Premise: This blog is for people concerned about air pollution. There are many valid reasons people want air purifiers: pet allergies, pollen, and asthma. However, these are not what I’m concerned about while living in China. So I assess purifiers solely based on whether they can help protect me from particulate air pollution.

With that in mind, here are the three most common types of filters in portable air purifiers:

  1. UV light filters are designed to kill bacteria. In China, I’m concerned about air pollution, not bacteria, so UV filters are unnecessary. But beyond that, Consumer Reports says that UV filters in most air purifiers don’t even kill bacteria:

The Environmental Protection Agency cautions that air cleaners outfitted with ultraviolet light are unlikely to kill bacteria and mold because they won’t be in contact with UV light long enough to have any effect.

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Conclusion: UV filters aren’t what I need.

  1. Activated carbon filters use charcoal screens to catch certain types of chemicals and organic matter that happen to interact with carbon. In other words, these filters catch some things, but not particulate in general. In sum, these will do a little bit, but they aren’t the whole solution.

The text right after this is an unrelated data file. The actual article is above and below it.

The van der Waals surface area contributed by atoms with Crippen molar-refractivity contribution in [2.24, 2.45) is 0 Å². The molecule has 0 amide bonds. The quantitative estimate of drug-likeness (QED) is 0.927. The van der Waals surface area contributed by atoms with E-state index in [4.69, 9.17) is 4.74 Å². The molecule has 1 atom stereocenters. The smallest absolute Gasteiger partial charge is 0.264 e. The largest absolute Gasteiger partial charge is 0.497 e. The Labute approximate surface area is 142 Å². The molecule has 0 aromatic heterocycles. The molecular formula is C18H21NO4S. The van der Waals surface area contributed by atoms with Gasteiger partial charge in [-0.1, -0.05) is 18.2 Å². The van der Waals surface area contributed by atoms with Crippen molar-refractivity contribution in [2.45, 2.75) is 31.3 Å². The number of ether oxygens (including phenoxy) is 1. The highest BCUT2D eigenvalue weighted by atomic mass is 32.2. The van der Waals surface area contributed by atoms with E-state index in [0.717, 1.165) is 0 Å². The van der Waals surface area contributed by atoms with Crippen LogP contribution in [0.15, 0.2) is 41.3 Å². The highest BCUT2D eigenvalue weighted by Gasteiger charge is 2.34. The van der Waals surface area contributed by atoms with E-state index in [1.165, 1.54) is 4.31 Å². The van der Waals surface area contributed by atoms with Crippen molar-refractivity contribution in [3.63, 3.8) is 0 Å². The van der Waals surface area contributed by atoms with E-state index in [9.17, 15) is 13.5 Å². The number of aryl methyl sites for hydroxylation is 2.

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Activated charcoal is good at trapping other carbon-based impurities (“organic” chemicals), as well as things like chlorine. Many other chemicals are not attracted to carbon at all – sodium, nitrates, etc. – so they pass right through. Howstuffworks.

Conclusion: Carbon filters may help (particularly for certain types of gases that carbon can get), but they don’t target all particulate matter. It would be a mistake to use ONLY a carbon filter to get rid of particulate pollution.

  1. HEPA filters are the solution. “HEPA” sounds fancy, but it’s just a standard that means the filter catches 99% of particles .3 micrometers and above (they also get particles smaller than .3 micrometers–the .3 designation is based on the overlapping point of different types of filtering). That covers a lot of particulate pollution–the most-often cited figures are for 2.5 micrometers.

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HEPA filters aren’t rocket science. They work pretty simply: particles get stuck in the fiberglass fibers (using a few types of physical filtering processes). In fact, if you have a vacuum cleaner, it probably has a HEPA filter in it. You can get one for about $10.

Contrast that with the major purifier companies like IQ Air and Blue, which have proprietary HEPA filters with names like “HyperHEPA” that cost $200. These may have benefits, such as a longer lifetime or smaller pore size, but it’s not clear to me that’s necessary or worth 20 times the price.

Bottom line: If your concern is particulate air pollution, a HEPA filter is really all you need. And for that, you don’t need spend 8,000 RMB. You can make your own for 166 RMB.